On the evening of Tuesday, Feb. 7, the holiday of Tu B’Shevat begins. It’s the time of year when my phone really starts to ring.
During this one-day holiday, the de-facto Jewish Earth Day, people want to hear what our tradition has to teach us about our relationship to the natural world. On this day, throughout the world, we host seders, deliver sermons and offer school programs that are designed to inspire us to become more active in solving the environmental challenges we currently face — and to remind us that our tradition calls on us to make a difference, letaken olam, to repair the world.
Tu B’Shevat teachings usually include some of the old eco-Jewish favorites: bal tashkit, the law from Deuteronomy that tells us not to be wasteful; tzar ba’alei chayim, the ancient injunction against treating animals poorly; and shmita, the law that requires us to let our land rest every seven years.
I taught these concepts during the Tu B’Shevat seders for years until I realized that introducing these unfamiliar concepts was making my job more difficult than it needed to be.
Today we live in a world in which human behavior is having an impact on the environment in ways that are causing enormous human suffering around the globe on a scale unimaginable by our ancestors. Climate change affects the lives of millions, as we pump ever more carbon into our atmosphere with each passing year. According to the United Nations, there is now more carbon in our atmosphere — due primarily to human activities — than at any time in the last 650,000 years.
The Jewish imperative to act, given the current circumstances, need not come from concepts that are unfamiliar to most people in our community. Instead, we can turn to the values considered to be the central tenets of our tradition.
At Urban Adamah, the Jewish community farm and education center in West Berkeley, we understand these tenets to be chesed (kindness), tzedek (justice) and ahava (love).
The Torah teaches: A world of compassion shall be built (Psalms 89:3). The Torah teaches: Justice, justice, you shall pursue (Deuteronomy 16:20 ). The Torah teaches: Love your neighbor as yourself (Leviticus 19:18). Compassion, justice and love are concepts that most would identify as core Jewish values. If we give heed to what the scientific community is telling us about what we are doing to our home and to ourselves, we need to look no further than these values for the inspiration to act.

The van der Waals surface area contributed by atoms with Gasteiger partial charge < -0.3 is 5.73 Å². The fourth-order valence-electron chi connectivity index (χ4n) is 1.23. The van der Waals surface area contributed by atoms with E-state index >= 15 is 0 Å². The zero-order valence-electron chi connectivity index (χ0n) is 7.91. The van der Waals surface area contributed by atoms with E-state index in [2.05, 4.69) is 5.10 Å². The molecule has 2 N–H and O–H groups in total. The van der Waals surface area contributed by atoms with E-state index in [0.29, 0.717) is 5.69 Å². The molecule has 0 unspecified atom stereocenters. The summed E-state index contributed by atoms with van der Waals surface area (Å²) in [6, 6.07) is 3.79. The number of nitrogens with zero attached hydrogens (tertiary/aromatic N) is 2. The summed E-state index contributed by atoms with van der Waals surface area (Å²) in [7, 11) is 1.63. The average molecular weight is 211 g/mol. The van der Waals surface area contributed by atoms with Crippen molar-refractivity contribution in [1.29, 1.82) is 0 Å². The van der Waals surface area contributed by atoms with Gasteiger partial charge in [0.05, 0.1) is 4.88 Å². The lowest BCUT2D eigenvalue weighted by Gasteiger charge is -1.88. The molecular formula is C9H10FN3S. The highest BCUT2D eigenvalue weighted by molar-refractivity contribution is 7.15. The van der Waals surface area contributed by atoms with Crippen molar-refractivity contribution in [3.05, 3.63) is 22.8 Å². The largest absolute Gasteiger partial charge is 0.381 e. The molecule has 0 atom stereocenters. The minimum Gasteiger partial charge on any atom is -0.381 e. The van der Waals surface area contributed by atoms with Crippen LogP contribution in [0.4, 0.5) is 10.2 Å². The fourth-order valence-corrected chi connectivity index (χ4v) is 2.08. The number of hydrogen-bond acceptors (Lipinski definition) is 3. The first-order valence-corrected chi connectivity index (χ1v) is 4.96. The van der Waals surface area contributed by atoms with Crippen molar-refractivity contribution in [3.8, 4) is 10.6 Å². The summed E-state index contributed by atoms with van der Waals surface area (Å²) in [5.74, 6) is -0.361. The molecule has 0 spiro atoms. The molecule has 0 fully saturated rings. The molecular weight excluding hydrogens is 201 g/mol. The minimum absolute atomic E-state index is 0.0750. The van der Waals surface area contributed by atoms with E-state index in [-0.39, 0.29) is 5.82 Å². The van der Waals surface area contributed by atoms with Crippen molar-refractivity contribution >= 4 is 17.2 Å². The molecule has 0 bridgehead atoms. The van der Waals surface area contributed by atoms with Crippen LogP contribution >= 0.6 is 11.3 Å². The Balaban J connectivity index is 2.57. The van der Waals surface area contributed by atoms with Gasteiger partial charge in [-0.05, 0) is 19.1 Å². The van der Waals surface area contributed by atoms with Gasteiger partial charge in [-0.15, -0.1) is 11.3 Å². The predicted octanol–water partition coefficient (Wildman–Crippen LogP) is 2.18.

As in every generation, our challenge is to apply these values to the suffering that we find in our midst.
And yet, the link between the Jewish tradition and environmental stewardship goes beyond these primary core values. The job of the Jewish environmental educator is not only to make this link, but also to reframe timeless Jewish practices in light of current realities.
What practices I am speaking of? Here are just a few.
Shabbat, the one day a week when our tradition asks that we pause in our ceaseless activity of production and consumption. By pausing on this one day, our carbon footprints drop by one-seventh.
Kashrut. For generations, we have defined a way of eating that brings us closer to each other and to the source of our sustenance. Today we are clear about the consequences of thoughtless consumption. Redefining ethical eating is a challenge and opportunity we must embrace.
And finally, brachahs (blessings). Rabbi Abraham Joshua Heschel wrote, “Human beings will not perish for lack of information, but for lack of appreciation.” Our tradition implores us to cultivate gratitude for the abundance that is before us. In doing so, we remember that we have enough, and that we are enough, a lesson as important to solving our environmental crisis as buying a Prius.
So this Tu B’Shevat, ask yourself, “What are my core values?” and “What would my life look life if I embodied them more fully in relationship to myself, to others and to the world?”
Adam Berman is the executive director of Urban Adamah in Berkeley. To learn more, visit www.urbanadamah.org.